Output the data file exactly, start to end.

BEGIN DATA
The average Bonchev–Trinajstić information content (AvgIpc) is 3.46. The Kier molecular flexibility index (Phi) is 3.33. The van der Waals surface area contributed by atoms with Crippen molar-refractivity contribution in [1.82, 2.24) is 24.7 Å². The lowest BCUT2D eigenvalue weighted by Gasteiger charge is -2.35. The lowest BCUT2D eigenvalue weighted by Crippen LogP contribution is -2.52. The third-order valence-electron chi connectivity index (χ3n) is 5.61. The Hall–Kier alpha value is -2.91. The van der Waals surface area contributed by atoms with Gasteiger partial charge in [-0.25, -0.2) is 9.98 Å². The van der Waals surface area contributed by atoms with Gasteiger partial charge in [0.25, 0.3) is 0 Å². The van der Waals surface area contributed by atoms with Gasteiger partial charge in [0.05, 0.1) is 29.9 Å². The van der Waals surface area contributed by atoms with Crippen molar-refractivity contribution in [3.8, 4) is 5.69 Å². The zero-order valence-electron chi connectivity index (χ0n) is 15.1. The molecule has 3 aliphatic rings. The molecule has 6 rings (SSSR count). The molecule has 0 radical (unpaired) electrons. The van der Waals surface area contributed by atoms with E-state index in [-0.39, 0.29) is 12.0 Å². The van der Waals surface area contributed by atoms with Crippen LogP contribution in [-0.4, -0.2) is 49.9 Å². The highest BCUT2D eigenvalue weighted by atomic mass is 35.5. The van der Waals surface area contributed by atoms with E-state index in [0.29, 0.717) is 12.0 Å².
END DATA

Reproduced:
The average Bonchev–Trinajstić information content (AvgIpc) is 3.46. The Kier molecular flexibility index (Phi) is 3.33. The van der Waals surface area contributed by atoms with Crippen molar-refractivity contribution in [1.82, 2.24) is 24.7 Å². The lowest BCUT2D eigenvalue weighted by Gasteiger charge is -2.35. The lowest BCUT2D eigenvalue weighted by Crippen LogP contribution is -2.52. The third-order valence-electron chi connectivity index (χ3n) is 5.61. The Hall–Kier alpha value is -2.91. The van der Waals surface area contributed by atoms with Gasteiger partial charge in [-0.25, -0.2) is 9.98 Å². The van der Waals surface area contributed by atoms with Gasteiger partial charge in [0.25, 0.3) is 0 Å². The van der Waals surface area contributed by atoms with Gasteiger partial charge in [0.05, 0.1) is 29.9 Å². The van der Waals surface area contributed by atoms with Crippen molar-refractivity contribution in [3.8, 4) is 5.69 Å². The zero-order valence-electron chi connectivity index (χ0n) is 15.1. The molecule has 3 aliphatic rings. The molecule has 6 rings (SSSR count). The molecule has 0 radical (unpaired) electrons. The van der Waals surface area contributed by atoms with E-state index in [-0.39, 0.29) is 12.0 Å². The van der Waals surface area contributed by atoms with Crippen LogP contribution in [-0.4, -0.2) is 49.9 Å². The highest BCUT2D eigenvalue weighted by atomic mass is 35.5. The van der Waals surface area contributed by atoms with E-state index in [0.29, 0.717) is 12.0 Å².